Moderate-to-heavy exercise may reduce risk of stroke for men

November 23, 2009

ST. PAUL, Minn. - Men who regularly take part in moderate-to-heavy intensity exercise such as jogging, tennis or swimming may be less likely to have a stroke than people who get no exercise or only light exercise, such as walking, golfing, or bowling, according to a study published in the November 24, 2009, print issue of Neurology®, the medical journal of the American Academy of Neurology.

However, exercise did not have a protective effect against stroke for women. Women who took part in moderate-to-heavy intensity exercise did not have a reduced risk of stroke.

The study involved 3,298 people living in northern Manhattan, NY, with an average age of 69 who were followed for about nine years. During that time, there were 238 strokes. A total of 41 percent of the participants reported that they participated in no physical activity. Twenty percent regularly participated in moderate-to-heavy intensity activities.

Men who participated in moderate-to-heavy intensity activities were 63 percent less likely to have a stroke than people with no physical activity. The baseline risk of ischemic stroke over five years in the entire group was 4.3 percent; among those with moderate-to-heavy intensity activities the risk was 2.7 percent, and among those with no activity it was 4.6 percent.

"Taking part in moderate-to-heavy intensity physical activity may be an important factor in preventing stroke," said study author Joshua Z. Willey, MD, of Columbia University Medical Center and New York Presbyterian Hospital at Columbia. Willey is also a member of the American Academy of Neurology. "A large percentage of the participants were not taking part in any physical activities. This may be true of many elderly people who live in cities. Identifying ways to improve physical activity among these people may be a key goal for public health."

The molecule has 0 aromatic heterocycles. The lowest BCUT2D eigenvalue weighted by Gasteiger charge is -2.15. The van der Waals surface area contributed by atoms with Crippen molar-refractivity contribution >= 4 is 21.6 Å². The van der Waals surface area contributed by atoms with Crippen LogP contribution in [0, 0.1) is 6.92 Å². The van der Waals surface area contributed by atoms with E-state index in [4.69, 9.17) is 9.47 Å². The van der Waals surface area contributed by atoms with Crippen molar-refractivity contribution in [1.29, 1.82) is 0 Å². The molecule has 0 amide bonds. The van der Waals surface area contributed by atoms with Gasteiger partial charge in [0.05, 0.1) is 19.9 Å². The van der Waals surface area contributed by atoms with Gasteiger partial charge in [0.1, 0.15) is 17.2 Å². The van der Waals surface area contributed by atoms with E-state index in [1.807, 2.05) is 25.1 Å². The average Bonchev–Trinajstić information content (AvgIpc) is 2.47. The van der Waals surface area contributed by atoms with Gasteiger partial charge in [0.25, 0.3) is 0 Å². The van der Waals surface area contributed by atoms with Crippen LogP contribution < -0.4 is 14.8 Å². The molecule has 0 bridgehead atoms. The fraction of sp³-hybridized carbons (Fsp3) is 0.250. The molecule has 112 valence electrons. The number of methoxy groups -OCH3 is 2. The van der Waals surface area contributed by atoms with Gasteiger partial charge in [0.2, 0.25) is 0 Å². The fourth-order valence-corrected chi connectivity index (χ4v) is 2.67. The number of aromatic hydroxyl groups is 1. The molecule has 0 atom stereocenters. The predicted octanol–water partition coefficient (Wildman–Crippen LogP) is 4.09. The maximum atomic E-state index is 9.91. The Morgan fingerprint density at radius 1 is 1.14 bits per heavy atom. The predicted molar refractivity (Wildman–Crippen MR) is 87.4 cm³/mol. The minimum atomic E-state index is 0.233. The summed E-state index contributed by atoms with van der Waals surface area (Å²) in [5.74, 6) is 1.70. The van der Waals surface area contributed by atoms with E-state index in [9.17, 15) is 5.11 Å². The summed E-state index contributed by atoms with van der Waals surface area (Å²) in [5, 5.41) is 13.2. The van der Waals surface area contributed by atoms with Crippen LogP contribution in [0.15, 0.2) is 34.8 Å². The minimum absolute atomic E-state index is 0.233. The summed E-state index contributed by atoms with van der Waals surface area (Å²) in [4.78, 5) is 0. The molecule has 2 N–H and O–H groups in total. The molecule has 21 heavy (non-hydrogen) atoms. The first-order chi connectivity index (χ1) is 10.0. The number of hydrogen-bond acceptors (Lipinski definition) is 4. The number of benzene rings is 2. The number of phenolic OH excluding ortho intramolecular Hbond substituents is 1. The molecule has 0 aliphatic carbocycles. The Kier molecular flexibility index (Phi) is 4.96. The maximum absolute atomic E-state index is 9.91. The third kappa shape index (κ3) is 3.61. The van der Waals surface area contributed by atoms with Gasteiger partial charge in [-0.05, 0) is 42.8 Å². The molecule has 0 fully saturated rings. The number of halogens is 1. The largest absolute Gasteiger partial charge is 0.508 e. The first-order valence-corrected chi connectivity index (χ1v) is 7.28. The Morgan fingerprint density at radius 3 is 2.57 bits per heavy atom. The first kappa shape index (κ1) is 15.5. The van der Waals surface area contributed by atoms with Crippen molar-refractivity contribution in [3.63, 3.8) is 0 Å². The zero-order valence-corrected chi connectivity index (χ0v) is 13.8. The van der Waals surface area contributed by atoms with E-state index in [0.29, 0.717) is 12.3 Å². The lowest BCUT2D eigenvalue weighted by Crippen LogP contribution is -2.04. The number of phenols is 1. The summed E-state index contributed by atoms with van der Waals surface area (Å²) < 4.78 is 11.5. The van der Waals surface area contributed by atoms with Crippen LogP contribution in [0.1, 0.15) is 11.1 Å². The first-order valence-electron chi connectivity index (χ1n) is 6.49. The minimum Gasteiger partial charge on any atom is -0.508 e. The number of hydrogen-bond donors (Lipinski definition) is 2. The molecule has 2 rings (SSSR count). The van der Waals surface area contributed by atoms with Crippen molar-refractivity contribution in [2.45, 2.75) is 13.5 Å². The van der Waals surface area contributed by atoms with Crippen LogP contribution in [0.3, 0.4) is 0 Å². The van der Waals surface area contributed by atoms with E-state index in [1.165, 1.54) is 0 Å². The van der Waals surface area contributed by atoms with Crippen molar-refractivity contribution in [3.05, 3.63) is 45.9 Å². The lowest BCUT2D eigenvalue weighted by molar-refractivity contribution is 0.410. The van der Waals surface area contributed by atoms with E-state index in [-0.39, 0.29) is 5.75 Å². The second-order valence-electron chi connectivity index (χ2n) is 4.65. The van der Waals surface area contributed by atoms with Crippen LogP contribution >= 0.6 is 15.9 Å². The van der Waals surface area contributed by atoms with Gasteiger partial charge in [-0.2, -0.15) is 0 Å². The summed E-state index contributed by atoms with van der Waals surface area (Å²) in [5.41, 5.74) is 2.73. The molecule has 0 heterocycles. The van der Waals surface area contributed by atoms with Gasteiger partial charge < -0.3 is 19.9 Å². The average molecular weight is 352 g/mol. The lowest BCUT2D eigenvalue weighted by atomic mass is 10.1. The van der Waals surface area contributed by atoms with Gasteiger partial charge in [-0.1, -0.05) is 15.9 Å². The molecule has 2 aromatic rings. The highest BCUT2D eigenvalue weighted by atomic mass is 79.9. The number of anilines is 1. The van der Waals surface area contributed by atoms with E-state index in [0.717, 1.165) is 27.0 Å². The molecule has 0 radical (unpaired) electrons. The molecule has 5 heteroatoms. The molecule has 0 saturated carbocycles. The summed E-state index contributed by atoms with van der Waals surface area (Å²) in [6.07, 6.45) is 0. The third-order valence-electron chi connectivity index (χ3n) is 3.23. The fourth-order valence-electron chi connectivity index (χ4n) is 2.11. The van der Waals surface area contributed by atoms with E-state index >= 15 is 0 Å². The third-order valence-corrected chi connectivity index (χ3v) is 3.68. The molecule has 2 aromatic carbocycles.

These results are contrary to some other studies that found that even light intensity physical activity reduced the risk of stroke. Willey said the number of participants may not have been large enough to detect subtle differences in the group that took part in only light physical activity.

Stroke is the leading cause of disability and the third-leading cause of death in the United States.
-end-
The study was supported by the National Institutes of Health.

The American Academy of Neurology, an association of more than 21,000 neurologists and neuroscience professionals, is dedicated to promoting the highest quality patient-centered neurologic care. A neurologist is a doctor with specialized training in diagnosing, treating and managing disorders of the brain and nervous system such as multiple sclerosis, restless legs syndrome, Alzheimer's disease, narcolepsy, and stroke.

For more information about the American Academy of Neurology, visit http://www.aan.com or http://www.thebrainmatters.org.

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American Academy of Neurology

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